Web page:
The latest reports from China suggest that pig prices remain high and there is little sign of demand for imported pork slowing down.
The high price level is evidenced by wholesale pork prices, which tend to track pig prices closely. Over the last couple of months, these have fluctuated around 25 yuan/kg (£2.70/kg) and, if anything, have been increasing further in the latest weeks.
This would translate into a liveweight pig price of around £2/kg. Prices are now almost 50% higher than a year ago, when they reached a low point of around 17 yuan/kg. Latest figures suggest that, despite the recovery in prices, Chinese sow numbers continue to fall, as many small farmers have stopped production and are reluctant to restart.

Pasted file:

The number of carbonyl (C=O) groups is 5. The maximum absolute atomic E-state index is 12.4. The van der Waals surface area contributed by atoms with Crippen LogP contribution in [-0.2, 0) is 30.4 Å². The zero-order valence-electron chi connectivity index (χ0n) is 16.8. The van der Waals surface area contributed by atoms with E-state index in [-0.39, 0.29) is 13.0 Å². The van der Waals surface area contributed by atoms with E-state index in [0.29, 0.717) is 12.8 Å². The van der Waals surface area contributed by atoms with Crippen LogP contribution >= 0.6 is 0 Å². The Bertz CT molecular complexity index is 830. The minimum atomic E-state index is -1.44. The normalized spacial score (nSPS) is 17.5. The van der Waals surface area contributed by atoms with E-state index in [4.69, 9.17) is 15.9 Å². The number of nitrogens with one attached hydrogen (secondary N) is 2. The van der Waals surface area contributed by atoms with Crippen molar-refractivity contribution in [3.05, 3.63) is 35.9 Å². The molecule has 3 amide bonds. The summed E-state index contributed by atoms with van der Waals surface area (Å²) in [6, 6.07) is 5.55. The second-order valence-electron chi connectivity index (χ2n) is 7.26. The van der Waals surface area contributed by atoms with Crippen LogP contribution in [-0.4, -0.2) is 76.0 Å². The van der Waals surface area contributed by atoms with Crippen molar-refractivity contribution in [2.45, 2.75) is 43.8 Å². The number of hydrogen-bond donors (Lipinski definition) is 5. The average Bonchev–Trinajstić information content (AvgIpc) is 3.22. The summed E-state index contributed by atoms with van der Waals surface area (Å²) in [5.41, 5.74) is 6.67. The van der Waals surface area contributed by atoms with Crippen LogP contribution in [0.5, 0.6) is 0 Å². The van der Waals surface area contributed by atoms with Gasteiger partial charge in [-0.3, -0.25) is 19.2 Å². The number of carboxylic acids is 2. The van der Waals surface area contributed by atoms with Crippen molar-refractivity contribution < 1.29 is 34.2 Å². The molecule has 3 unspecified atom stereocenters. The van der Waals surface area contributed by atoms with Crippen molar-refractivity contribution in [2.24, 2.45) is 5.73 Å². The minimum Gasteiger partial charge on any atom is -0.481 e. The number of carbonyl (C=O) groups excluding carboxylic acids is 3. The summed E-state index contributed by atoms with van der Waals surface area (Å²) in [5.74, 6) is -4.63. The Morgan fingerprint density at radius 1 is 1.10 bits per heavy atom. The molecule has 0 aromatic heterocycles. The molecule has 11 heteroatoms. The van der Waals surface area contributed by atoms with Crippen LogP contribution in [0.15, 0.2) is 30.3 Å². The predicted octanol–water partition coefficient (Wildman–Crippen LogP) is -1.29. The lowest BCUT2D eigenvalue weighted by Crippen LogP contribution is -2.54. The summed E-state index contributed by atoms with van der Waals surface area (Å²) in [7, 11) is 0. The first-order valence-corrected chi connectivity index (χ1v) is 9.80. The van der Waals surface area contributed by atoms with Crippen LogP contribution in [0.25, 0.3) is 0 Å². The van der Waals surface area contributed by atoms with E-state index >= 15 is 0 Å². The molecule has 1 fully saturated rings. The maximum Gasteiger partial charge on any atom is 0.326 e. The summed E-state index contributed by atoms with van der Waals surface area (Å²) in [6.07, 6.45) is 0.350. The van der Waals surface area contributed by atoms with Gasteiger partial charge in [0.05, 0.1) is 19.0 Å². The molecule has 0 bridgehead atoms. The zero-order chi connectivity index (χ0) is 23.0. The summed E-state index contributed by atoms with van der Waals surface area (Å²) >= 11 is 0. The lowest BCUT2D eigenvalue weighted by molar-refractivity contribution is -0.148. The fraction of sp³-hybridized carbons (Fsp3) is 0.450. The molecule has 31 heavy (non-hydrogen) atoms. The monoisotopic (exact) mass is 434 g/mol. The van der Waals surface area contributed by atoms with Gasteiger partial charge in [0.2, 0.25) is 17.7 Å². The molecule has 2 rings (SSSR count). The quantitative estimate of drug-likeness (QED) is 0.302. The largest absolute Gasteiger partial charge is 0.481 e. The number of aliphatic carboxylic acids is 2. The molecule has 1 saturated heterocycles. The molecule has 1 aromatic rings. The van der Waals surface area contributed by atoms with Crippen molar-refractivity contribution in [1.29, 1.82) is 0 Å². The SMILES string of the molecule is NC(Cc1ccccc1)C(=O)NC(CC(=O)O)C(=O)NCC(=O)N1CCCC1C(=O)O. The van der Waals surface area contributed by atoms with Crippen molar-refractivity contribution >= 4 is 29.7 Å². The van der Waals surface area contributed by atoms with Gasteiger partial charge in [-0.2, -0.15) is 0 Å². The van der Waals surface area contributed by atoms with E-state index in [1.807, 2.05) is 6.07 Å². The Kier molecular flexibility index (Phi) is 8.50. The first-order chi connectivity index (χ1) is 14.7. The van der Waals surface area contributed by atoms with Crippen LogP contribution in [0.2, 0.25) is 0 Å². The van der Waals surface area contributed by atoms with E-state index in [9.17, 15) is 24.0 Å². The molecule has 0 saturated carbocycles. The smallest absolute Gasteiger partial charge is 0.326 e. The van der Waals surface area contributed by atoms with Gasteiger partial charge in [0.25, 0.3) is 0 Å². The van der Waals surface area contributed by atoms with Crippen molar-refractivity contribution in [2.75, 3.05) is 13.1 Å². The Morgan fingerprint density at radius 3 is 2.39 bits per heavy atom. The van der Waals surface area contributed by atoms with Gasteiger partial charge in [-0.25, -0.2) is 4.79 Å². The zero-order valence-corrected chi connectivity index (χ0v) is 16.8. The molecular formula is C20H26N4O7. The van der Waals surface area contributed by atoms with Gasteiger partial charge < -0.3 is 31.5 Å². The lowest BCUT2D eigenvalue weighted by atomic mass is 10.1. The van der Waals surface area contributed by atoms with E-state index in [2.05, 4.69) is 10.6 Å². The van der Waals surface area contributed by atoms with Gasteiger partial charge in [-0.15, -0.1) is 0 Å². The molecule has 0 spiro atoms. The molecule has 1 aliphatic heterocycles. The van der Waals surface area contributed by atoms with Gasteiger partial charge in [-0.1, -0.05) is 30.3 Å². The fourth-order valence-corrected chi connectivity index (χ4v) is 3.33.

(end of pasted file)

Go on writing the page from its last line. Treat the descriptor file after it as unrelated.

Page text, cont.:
The situation in the Chinese market suggests that demand for imports will remain strong for some time to come. Certainly, shipments have started the year strongly, with volumes in the first two months of 2016 up by more than three-quarters compared with the same period last year.
Imports from the EU almost doubled, while the unit value has held up well in euro terms, being 1% higher than a year earlier, at €1.72 per kg. This will be encouraging for EU exporters, including those from the UK, given how important Chinese demand has become since the Russian import ban.